The Court had three cases from which to choose on the Second Amendment issue — two cases involving a Chicago gun ban, and one case on a New York ban on a martial-arts weapon. It chose one of the Chicago cases — McDonald v. Chicago (08-1521) — a case brought to it by Alan Gura, the Alexandria, VA. lawyer who won the 2008 decision for the first time recognizing a constitutional right to have a gun for personal use, at least in self-defense in the home (District of Columbia v. Heller). A second appeal on the Chicago dispute had been filed by the National Rifle Association (NRA v. Chicago, 08-1497). Presumably, the Court will hold onto that case until it decides McDonald; the same is likely for the New York case, Maloney v. Rice (08-1592) — a case in which Justice Sonia Sotomayor had participated when she was a judge on the Second Circuit Court.
Given that the makeup of the Court has not appreciably changed since Heller, it seems likely that the Court will rule that the Second Amendment does apply to the states, but that’s something we can’t really be sure of until the decision is actually issued.
I wouldn’t be able to do it anymore because district boundaries in my hometown changed a long time ago, but when I was a kid I used to ride my bike to school nearly every day that weather permitted it.
It’s a good thing I didn’t live in Saratoga Springs, New York:
SARATOGA SPRINGS — The first day of school, already a happy and trying event for any student, saw a little additional stress for Maple Avenue Middle School student Adam Marino.
Marino and his mother, Janette Kaddo Marino, left for school by bicycle on Wednesday morning, as they often do in good weather, despite a phone call placed to students’ homes by school officials, asking parents not to allow students to walk or ride bikes to school.
One section of the school policy states: “The Board of Education forbids the riding of bicycles by students to and from Maple Avenue Middle School.” Another section also prohibits riding to elementary schools.
In an apparent contradiction, a third section states: “Secondary school pupils may ride their bicycles to school and shall park them in the racks provided.”
The policy was written when the Maple Avenue school opened in 1994, and has never before been reviewed, Superintendent of Schools Janice White said.
Remember, they’re from the government and they’re here to help you.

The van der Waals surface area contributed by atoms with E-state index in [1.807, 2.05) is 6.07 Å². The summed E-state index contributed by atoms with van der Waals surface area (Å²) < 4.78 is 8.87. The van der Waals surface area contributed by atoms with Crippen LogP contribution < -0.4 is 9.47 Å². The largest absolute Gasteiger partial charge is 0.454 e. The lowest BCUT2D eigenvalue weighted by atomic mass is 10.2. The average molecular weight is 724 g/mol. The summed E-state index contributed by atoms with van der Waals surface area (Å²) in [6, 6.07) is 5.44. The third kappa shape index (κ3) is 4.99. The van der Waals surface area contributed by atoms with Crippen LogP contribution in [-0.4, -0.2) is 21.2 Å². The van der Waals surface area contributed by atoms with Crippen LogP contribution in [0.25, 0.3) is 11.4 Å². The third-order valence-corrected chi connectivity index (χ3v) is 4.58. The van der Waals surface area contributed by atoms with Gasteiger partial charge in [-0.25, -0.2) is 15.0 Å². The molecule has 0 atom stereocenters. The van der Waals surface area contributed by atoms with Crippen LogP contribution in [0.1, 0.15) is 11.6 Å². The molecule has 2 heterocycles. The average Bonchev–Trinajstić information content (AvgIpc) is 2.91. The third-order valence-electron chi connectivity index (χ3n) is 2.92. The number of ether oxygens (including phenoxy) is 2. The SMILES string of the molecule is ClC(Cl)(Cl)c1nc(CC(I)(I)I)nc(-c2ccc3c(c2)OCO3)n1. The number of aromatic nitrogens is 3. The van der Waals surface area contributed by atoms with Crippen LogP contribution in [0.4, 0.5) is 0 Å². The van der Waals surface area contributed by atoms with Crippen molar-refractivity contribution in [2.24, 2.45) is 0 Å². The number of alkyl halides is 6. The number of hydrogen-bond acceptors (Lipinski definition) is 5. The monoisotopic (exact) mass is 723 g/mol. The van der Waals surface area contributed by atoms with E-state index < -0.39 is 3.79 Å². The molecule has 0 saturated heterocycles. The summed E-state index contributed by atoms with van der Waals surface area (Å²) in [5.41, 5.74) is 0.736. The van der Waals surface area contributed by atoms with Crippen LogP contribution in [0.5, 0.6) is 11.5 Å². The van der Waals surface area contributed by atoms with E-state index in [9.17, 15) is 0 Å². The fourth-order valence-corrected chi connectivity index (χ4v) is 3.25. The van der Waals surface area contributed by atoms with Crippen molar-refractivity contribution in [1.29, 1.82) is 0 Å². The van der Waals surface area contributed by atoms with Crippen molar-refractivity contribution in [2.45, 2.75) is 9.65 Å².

|The Daily Show With Jon Stewart||Mon – Thurs 11p / 10c|
|Arizona State Capitol Building for Sale|
The above video clip from The Daily Show, while very humorous, illustrates a fundamental problem of government: shortsightedness.
In this example, the State of Arizona is offering to sell the state capitol for $735 million and rent it back from the new owners.
“What happens next year when you have to pay rent?” asks Daily Show correspondent Jason Jones.
Sen. Lopez responds that the state government is more concerned about this year…they will deal with the next year’s budget (and subsequent budget) shortfalls when the time comes.
If this doesn’t illustrate the shortsightedness of government (at all levels), I don’t know what does. Our government officials do not look far beyond the immediate future (i.e. the next election). They don’t worry about the insolvency of Social Security, Medicare, Medicaid, the long term financial difficulties of the bailouts etc, they will worry about those problems (which they created and will also blame on the free market, big business, or lack of regulation) when they can no longer pretend the problem doesn’t exist. If they are lucky, the other party will be in power by that time and the American public will turn its anger against that party by voting them out.
What the American public needs to understand is that whether the blue team or the red team controls the levers of power, this shortsighted mentality is standard operating procedure for both. They are not interested in solving long term problems but trying to appear as though they are.
Politicians will not be accountable for their deceitful actions until we, the people, hold them accountable.
…I won’t hold my breath.